If yes, do you think that the influence of globalization is the primary cause for this situation?
Do you believe that globalization is bringing an unfair competition on the labour market?
- How do you feel about the situation on the labour market today?
- What about foreign workers? Do you see them as unbalancing the local markets or as a supplement meeting the already existing demand?
- Should the government and its competent agencies intervene in the present market situation and how?
- In your opinion, what should be done to ensure a better future for everyone on the labour market?
Davidson, C. & Matusz, S.J. 2000. Globalization and labour-market adjustment: how fast and at what cost? The Oxford review of economic policy [online]. Web.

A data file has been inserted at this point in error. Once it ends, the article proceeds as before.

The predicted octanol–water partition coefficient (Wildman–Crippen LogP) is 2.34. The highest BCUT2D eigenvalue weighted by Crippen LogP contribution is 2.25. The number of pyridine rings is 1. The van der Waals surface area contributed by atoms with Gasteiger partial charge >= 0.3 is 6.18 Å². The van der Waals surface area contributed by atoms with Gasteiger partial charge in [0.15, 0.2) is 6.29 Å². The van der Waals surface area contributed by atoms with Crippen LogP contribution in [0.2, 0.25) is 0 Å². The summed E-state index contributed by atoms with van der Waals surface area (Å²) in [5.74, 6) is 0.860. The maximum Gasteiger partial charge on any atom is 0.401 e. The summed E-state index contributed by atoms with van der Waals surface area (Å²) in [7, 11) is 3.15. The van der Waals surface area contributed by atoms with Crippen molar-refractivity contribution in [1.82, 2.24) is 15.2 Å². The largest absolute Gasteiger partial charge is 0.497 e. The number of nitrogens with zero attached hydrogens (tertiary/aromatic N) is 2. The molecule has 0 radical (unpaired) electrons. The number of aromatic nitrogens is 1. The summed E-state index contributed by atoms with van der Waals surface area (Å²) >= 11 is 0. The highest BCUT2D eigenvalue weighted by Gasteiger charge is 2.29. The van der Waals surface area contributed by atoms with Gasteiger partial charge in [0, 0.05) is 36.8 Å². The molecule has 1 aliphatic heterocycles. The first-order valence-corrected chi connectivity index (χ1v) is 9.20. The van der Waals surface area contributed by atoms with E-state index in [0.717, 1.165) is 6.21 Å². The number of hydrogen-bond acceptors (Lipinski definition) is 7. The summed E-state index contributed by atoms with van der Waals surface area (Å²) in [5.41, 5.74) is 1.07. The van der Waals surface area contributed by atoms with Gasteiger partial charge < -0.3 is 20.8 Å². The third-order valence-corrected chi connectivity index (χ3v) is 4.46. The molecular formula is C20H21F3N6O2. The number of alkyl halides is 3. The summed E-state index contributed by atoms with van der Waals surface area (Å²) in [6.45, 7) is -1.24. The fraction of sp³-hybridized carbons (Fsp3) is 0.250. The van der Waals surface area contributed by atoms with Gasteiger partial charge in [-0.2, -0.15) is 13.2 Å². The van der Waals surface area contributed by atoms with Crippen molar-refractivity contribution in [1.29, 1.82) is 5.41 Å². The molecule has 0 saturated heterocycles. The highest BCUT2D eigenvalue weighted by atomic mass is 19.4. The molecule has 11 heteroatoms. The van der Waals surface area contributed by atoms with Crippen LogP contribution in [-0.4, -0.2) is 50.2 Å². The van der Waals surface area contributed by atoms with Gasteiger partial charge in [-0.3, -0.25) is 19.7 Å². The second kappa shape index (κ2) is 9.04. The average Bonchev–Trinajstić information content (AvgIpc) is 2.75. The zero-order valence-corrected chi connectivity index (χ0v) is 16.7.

Gomez-Mejia, Luis R.; David B. Balkin and Robert L. Cardy. 2008. Management: People, Performance, Change. 3rd edition. New York: McGraw-Hill.
Leslie, R. 2008. Polish workers: help or hindrance? The BBC [online]. Web.
Slaughter, M. & Swagel, P. 1997. Does globalization lower wages and export jobs? The International Monetary Fund [online]. Web.
Taylor, W. 2006. Introduction to Management. 9th edition. New Jersey: Prentice Hall Publishing House.
Cole, A. 2008. Labour market trends and globalization’s impact on them. The International Labour Organization [online]. Web.